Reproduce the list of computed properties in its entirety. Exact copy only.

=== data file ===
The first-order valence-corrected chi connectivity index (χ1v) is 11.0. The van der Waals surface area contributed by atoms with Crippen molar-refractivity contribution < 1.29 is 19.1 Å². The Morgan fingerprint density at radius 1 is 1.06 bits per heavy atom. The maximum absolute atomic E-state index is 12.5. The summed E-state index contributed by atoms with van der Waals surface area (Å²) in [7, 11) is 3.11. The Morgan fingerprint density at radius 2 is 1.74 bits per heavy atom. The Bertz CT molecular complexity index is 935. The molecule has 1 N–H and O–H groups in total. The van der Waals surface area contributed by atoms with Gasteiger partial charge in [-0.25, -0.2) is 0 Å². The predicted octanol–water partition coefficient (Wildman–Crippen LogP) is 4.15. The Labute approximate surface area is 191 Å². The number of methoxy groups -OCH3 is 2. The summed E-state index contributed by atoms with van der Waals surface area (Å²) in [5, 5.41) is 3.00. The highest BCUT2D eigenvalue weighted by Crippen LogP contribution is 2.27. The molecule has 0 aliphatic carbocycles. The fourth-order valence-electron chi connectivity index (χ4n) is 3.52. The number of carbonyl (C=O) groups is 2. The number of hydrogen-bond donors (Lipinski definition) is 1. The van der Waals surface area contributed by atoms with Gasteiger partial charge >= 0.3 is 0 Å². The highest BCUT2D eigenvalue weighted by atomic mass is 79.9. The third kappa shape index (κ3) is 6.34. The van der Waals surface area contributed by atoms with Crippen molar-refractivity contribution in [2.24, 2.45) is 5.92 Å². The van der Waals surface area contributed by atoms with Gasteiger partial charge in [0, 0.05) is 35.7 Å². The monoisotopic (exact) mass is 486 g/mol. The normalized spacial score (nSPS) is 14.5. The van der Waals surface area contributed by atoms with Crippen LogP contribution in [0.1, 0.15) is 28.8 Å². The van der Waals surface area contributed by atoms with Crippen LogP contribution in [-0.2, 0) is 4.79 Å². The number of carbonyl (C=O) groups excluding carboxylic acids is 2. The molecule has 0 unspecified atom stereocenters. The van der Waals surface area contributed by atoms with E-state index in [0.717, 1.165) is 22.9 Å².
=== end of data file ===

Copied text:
The first-order valence-corrected chi connectivity index (χ1v) is 11.0. The van der Waals surface area contributed by atoms with Crippen molar-refractivity contribution < 1.29 is 19.1 Å². The Morgan fingerprint density at radius 1 is 1.06 bits per heavy atom. The maximum absolute atomic E-state index is 12.5. The summed E-state index contributed by atoms with van der Waals surface area (Å²) in [7, 11) is 3.11. The Morgan fingerprint density at radius 2 is 1.74 bits per heavy atom. The Bertz CT molecular complexity index is 935. The molecule has 1 N–H and O–H groups in total. The van der Waals surface area contributed by atoms with Gasteiger partial charge in [-0.25, -0.2) is 0 Å². The predicted octanol–water partition coefficient (Wildman–Crippen LogP) is 4.15. The Labute approximate surface area is 191 Å². The number of methoxy groups -OCH3 is 2. The summed E-state index contributed by atoms with van der Waals surface area (Å²) in [5, 5.41) is 3.00. The highest BCUT2D eigenvalue weighted by Crippen LogP contribution is 2.27. The molecule has 0 aliphatic carbocycles. The fourth-order valence-electron chi connectivity index (χ4n) is 3.52. The number of carbonyl (C=O) groups is 2. The number of hydrogen-bond donors (Lipinski definition) is 1. The van der Waals surface area contributed by atoms with Gasteiger partial charge >= 0.3 is 0 Å². The highest BCUT2D eigenvalue weighted by atomic mass is 79.9. The third kappa shape index (κ3) is 6.34. The van der Waals surface area contributed by atoms with Crippen molar-refractivity contribution in [2.24, 2.45) is 5.92 Å². The van der Waals surface area contributed by atoms with Gasteiger partial charge in [0, 0.05) is 35.7 Å². The monoisotopic (exact) mass is 486 g/mol. The normalized spacial score (nSPS) is 14.5. The van der Waals surface area contributed by atoms with Crippen LogP contribution in [0.1, 0.15) is 28.8 Å². The van der Waals surface area contributed by atoms with Crippen LogP contribution in [-0.2, 0) is 4.79 Å². The number of carbonyl (C=O) groups excluding carboxylic acids is 2. The molecule has 0 unspecified atom stereocenters. The van der Waals surface area contributed by atoms with E-state index in [0.717, 1.165) is 22.9 Å².